Tom Stewart: And one of the questions I have, and this is actually one of the things that happens in the eco-marathon is that there is a certain minimum speed that – if I could go in these wonderful vehicles – If I could go at zero speed, at the slowest possible ambling rate, my miles per hour could be very good with a lot of technology, so I think there’s a minimum average speed of I think 15 mph, or something like this, so that there is something that puts a little pressure on the student engineers of these cars.  But I’d like to take the issues here that Peter raised and add something that Marvin Odum, who is the President of Shell Oil company said, which is that in his data show that in the energy field where you have these large interconnected systems, it takes almost a quarter of a century for a new energy technology to develop to the point where it can take one percent of the market.  And I think that we would all agree that that’s too slow.  And first of all, you could challenge him on the data, I’m not sure he’s here to engage the battle, but first of all I don’t know if the data are right, but let’s assume that; how do we speed that up?  How do was get that clock speed a lot faster? 

Peter Voser: So, I just want to clarify a few things quickly.  Mark, I didn’t say that policy and politics are not important, in fact, they may be the most important thing that enables or disables it and though I believe the technologies will be here and proven technologies next year or so, deploying them will take 25 years, broadly.  So, there’s a big difference in enabling technology that is proven that you can get an engineering report that says this works, to deploying it broadly.  And there’s a deployment cycle.  In fact, the deployment cycle very much depends on politics and policy. And so we should be clear about that. 

This issue of change and how fast it happens I think is a complete red herring because it’s tied to this issue of economic gravity.  If people can make money at it, and I hear these forecasts; it takes tens of billions, or hundreds of billions of dollars to change the refinery infrastructure and you see these extrapolations.  Let me give you a concrete example.  In 1996 I had a similar conversation, I was known as a telecom investor with the CEO.  Every major telecom company in the United States, and I was told nothing had changed in 50 years.  And nothing had changed.  And I was on the board of one of these and in fact, you couldn’t even introduce a new piece of equipment into the network without going through the unions because there were union rules of how many pieces of equipment a technician could support.  So, about as regulated, and if you think the oil industry sensed it, if you changed the long distance call rate by a penny, the Governor is going to call you, right?  Every politician got involved with a 2% change in your phone rates.  This was 1996.  Not only that, I talked to the largest suppliers of equipment, people like Cisco and Lucent, and they said to me, based on the input that their customers were giving them, not one of them was ever going to internet technologies for the core of the telecommunications network.  Not one was ever going to go.  In fact, the Cisco CTO Chief Technology Officer told me they never would go above what’s called a technical term, OC12, a certain data rate.  Very low data rate, with internet technologies.  Everything else would match the telecom infrastructure.  And it was the worst infrastructure than energy because you had to be compatible with the foreign exchange installed in Iowa 50 years ago.  And those were still operational.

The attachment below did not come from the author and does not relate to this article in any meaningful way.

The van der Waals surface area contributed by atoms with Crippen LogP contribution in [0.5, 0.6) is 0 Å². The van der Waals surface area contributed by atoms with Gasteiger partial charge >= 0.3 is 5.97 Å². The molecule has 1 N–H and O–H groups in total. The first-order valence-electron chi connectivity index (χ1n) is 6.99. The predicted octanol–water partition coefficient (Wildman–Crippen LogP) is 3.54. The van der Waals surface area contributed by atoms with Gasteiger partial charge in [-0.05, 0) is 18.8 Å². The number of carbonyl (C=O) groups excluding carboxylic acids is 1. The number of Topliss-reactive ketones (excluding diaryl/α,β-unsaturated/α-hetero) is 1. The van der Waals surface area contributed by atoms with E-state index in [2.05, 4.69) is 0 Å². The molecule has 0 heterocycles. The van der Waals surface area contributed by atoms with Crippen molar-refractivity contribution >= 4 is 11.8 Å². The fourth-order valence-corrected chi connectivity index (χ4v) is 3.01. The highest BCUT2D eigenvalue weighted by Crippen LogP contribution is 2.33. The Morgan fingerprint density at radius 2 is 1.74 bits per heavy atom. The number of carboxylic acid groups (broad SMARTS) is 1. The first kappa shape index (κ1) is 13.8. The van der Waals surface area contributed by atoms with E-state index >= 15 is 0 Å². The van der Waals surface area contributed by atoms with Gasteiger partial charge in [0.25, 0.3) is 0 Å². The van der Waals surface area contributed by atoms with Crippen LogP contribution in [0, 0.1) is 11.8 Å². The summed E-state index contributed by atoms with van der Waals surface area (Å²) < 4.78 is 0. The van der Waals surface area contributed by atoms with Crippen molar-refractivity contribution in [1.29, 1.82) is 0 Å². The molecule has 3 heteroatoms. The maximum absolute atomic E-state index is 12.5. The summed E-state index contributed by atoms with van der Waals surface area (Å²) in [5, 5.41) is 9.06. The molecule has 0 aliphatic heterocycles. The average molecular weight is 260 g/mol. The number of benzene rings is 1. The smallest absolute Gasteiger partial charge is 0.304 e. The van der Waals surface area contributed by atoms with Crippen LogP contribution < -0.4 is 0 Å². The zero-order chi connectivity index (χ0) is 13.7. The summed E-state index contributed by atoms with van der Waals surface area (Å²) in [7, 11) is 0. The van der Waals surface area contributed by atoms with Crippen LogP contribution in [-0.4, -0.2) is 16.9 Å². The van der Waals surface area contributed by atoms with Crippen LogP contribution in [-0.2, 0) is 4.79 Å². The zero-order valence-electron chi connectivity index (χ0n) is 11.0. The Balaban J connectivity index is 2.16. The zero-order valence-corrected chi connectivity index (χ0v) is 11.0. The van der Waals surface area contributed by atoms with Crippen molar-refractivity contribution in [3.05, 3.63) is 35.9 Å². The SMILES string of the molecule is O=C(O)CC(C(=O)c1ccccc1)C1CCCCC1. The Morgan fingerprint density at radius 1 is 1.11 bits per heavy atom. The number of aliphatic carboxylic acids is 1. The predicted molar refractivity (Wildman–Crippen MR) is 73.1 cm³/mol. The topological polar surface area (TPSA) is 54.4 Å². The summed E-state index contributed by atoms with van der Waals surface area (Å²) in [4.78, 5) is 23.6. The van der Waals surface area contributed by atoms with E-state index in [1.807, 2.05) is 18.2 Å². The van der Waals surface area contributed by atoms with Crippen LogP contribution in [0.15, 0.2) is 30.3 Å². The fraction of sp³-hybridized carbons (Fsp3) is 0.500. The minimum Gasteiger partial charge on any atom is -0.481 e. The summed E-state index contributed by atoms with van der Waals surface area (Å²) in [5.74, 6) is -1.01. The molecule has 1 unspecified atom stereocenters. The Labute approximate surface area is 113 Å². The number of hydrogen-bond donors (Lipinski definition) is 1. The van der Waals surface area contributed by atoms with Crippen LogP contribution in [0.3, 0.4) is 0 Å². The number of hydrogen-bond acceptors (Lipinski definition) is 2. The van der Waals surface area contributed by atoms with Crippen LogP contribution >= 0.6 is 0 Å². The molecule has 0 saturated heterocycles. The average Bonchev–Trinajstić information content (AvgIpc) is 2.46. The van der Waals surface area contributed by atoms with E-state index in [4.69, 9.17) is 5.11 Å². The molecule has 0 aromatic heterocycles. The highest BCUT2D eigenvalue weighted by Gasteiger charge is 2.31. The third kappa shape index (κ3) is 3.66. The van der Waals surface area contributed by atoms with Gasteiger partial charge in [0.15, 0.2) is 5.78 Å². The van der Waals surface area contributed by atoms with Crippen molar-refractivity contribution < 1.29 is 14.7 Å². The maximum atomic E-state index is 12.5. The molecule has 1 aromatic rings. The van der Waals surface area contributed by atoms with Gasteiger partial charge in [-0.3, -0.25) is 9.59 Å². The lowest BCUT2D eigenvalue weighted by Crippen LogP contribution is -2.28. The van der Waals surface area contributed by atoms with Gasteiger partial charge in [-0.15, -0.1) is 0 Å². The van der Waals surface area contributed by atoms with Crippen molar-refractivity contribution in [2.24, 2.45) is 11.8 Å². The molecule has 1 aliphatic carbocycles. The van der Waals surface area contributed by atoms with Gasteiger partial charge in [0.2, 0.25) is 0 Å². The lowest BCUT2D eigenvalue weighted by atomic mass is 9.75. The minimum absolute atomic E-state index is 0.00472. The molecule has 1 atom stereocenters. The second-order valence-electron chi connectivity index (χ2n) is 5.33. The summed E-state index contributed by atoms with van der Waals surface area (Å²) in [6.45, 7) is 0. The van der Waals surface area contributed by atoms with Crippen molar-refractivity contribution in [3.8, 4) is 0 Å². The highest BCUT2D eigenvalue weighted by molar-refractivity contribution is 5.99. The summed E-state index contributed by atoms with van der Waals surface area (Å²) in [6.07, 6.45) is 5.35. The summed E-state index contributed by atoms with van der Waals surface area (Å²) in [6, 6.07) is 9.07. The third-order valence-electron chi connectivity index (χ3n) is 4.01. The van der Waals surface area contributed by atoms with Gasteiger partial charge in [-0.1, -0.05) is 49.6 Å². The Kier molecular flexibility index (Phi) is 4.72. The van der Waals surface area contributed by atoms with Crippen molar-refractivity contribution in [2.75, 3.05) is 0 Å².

Within three to five years, Wall Street, because of new economics, was pouring hundreds of billions of dollars, no federal money, voluntary commitment to this new industry, laying fiber, hard construction problem, it’s a horrendous rights of way problem when you’re going across everybody’s property to lay a cable, legal nightmares.  Hundreds of billions invested and five years after that conversation I had, not one carrier would say they weren’t completely switching to internet protocols.  That same kind of black swan phenomena will happen in the energy business when the technology is proved economics.  And the people who don’t adopt them will go out of business.

Tom Stewart: It’s like arm wrestling.  You know, we can be at a stasis for a long time and then when you win, suddenly –

Peter Voser: Suddenly you go the way – Let me give you a stunning example.  All right.  AT&T was a top ten company in the world in 1996, five to seven years later, they for sold for a song to Cingular.  People forgot the small cellular start up that didn’t exist 10 years before.  Bought AT&T and uses that bank.  AT&T disappeared.  So, radical change can happen, it happens regularly.  In fact, I could give you 20 examples of such large change.  And there’s some great graphs from analysts from Morgan Stanley to your specific question of how fast the rate of change is happening.  There’s a chart that shows that 50 years ago, it would take 50 years to get to one percent of society to adapting a new technology like radio.  And then television, it was 30 years.  Today, for a new technology, like Google, it’s three to five years to get 50% of the population to adopt it.  There’s some stunning data on it.  I think we are in this accelerated phase.

Tom Stewart: And you think we’re going to be in that phase with the energy technologies as we were with the communications? 

Peter Voser: If it is economically driven.